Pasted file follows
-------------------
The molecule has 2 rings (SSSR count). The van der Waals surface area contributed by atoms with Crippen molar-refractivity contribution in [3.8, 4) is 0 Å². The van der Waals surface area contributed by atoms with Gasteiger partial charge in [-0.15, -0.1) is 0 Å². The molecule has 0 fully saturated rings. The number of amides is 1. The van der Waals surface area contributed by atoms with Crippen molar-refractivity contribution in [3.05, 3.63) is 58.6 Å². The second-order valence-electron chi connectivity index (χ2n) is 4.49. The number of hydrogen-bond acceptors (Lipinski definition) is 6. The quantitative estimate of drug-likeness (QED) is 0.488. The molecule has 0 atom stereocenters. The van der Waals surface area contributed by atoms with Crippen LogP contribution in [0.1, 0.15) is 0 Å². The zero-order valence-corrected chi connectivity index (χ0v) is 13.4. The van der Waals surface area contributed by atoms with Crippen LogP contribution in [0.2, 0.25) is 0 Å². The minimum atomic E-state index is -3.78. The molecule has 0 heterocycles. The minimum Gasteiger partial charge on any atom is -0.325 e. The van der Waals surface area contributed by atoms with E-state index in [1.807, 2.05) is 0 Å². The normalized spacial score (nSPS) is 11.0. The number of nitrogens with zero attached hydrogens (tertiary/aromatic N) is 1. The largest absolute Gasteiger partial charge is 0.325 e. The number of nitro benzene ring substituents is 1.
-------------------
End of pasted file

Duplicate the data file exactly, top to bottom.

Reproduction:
The molecule has 2 rings (SSSR count). The van der Waals surface area contributed by atoms with Crippen molar-refractivity contribution in [3.8, 4) is 0 Å². The van der Waals surface area contributed by atoms with Gasteiger partial charge in [-0.15, -0.1) is 0 Å². The molecule has 0 fully saturated rings. The number of amides is 1. The van der Waals surface area contributed by atoms with Crippen molar-refractivity contribution in [3.05, 3.63) is 58.6 Å². The second-order valence-electron chi connectivity index (χ2n) is 4.49. The number of hydrogen-bond acceptors (Lipinski definition) is 6. The quantitative estimate of drug-likeness (QED) is 0.488. The molecule has 0 atom stereocenters. The van der Waals surface area contributed by atoms with Crippen LogP contribution in [0.1, 0.15) is 0 Å². The zero-order valence-corrected chi connectivity index (χ0v) is 13.4. The van der Waals surface area contributed by atoms with Crippen LogP contribution in [0.2, 0.25) is 0 Å². The minimum atomic E-state index is -3.78. The molecule has 0 heterocycles. The minimum Gasteiger partial charge on any atom is -0.325 e. The van der Waals surface area contributed by atoms with E-state index in [1.807, 2.05) is 0 Å². The normalized spacial score (nSPS) is 11.0. The number of nitrogens with zero attached hydrogens (tertiary/aromatic N) is 1. The largest absolute Gasteiger partial charge is 0.325 e. The number of nitro benzene ring substituents is 1.